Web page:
Ridgeline leading to the summit of Mt. Baden-Powell. After a stunning view from the summit, we summited most of the peaks on the following ridgeline. Staying up high was often easier than traversing on the slopes below. Yet this also meant that by the end of the day, we had a lot more elevation gain and loss than if we had stayed strictly on the trail. Worn out by the end of the day, we arrived at a mostly snow-covered campsite.

Macy finding a snow-free spot to camp (Photo credit: Markus Folz)

The next morning, up earlier than the rest of the group and not expecting too much of a challenge, I headed out on my own. Checking in with my hiking partner Macy, “I’ll meet you at the parking lot,” I said. This was two miles ahead where the trail crosses the highway. Loving the quiet early morning hiking, I continued on.

Almost to the road, I reached an icy slope. Spikes on, but no ice axe, I contemplated the fall. “It’s two steps to the other side,” I thought. Quickly hopping over, I was through, but turning the corner, a much longer icy stretch presented itself. “It’s not freezing at night, I wasn’t expecting this.” Looking at the long icy run out – I decided I couldn’t do it with the gear I had. Annoyed with myself for being under-prepared, I tried to think of other options. “How else could I get through here?” 

Much more comfortable on rock rather than ice, I found a way to scramble up and around, so that I could at least see what was around the next corner. “Great it is clear.” I waited for Macy and another friend to catch up and showed them the route around the ice. 

However, making our way back to the trail, we soon hit a final ice patch, hundreds of feet long. Collectively we wanted to keep going. Having completed all of the other snowy sections, the trail pulled us forward. But, the risk with the gear we currently had with us was too high. Finally pulling the plug, we bailed down to the mountain highway the trail follows through this section.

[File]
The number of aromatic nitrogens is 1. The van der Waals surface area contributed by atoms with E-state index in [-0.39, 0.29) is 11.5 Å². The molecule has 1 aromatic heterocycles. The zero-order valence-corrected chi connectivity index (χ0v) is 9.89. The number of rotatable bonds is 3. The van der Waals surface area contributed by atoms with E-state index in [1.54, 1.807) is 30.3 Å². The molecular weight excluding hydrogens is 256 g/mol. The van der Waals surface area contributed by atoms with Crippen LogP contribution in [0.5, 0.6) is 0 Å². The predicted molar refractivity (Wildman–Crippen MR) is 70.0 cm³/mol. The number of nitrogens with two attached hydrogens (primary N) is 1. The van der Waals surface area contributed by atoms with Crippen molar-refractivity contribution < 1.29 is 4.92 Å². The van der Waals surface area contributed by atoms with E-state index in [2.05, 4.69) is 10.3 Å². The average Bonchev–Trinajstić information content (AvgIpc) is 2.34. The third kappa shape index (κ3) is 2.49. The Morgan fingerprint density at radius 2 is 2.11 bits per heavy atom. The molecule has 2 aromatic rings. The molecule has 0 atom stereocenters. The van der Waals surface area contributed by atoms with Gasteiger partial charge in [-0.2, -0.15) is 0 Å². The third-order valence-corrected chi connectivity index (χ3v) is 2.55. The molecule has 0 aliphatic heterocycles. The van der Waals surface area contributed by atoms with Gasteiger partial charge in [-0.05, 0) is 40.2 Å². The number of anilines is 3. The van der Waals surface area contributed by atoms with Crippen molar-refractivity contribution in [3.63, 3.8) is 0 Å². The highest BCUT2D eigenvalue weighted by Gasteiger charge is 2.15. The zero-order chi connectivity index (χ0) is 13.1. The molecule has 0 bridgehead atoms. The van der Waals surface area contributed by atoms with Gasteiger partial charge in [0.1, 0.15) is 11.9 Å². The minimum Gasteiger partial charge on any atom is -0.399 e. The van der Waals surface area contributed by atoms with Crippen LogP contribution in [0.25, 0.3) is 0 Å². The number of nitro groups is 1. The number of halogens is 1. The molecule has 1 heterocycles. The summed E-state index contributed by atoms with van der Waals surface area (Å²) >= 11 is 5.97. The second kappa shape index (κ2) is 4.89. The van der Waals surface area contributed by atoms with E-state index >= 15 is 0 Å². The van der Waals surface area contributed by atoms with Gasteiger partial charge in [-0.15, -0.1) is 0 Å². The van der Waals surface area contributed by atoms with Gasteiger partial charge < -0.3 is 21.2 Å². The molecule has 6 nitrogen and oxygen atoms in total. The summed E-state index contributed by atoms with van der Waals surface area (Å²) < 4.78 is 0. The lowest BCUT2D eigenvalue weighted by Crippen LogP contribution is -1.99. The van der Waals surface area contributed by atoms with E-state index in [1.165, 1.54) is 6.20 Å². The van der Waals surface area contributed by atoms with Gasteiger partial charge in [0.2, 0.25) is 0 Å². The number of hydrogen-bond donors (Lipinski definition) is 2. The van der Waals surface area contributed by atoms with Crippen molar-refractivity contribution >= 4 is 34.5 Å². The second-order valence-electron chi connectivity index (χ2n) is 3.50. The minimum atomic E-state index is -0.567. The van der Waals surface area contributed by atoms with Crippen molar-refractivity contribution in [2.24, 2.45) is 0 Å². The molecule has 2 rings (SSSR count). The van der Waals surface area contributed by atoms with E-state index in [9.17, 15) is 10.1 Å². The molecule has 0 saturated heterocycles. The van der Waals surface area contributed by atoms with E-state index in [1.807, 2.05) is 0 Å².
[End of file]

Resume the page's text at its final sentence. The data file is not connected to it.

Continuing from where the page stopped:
Out of the snow, I was disappointed that we hadn’t brought the gear to continue through, but also relieved that we had found a safe way out. Each experience like this is something to draw on in the future – a situation I’ve found myself into and out of – something that has taught me I have more to learn.

The road walk around the next snowy section and the following trail closure to avoid endangered mountain yellow-legged frog habitat turned out to be beautiful as well. The road was still closed for snow, so we had the place and views to ourselves.

Road alternate near Wrightwood


Heading north from the San Gabriel range brought entirely new scenery. With reasonable temperatures on our side, we hiked the infamous aqueduct in the afternoon and evening and sang hours of karaoke along the way. The next days brought us through fields of windmills and then into the trail town of Tehachapi.

Flowers and windmills headed into Tehachapi

Why we are flipping around the Sierras

May 10, 2023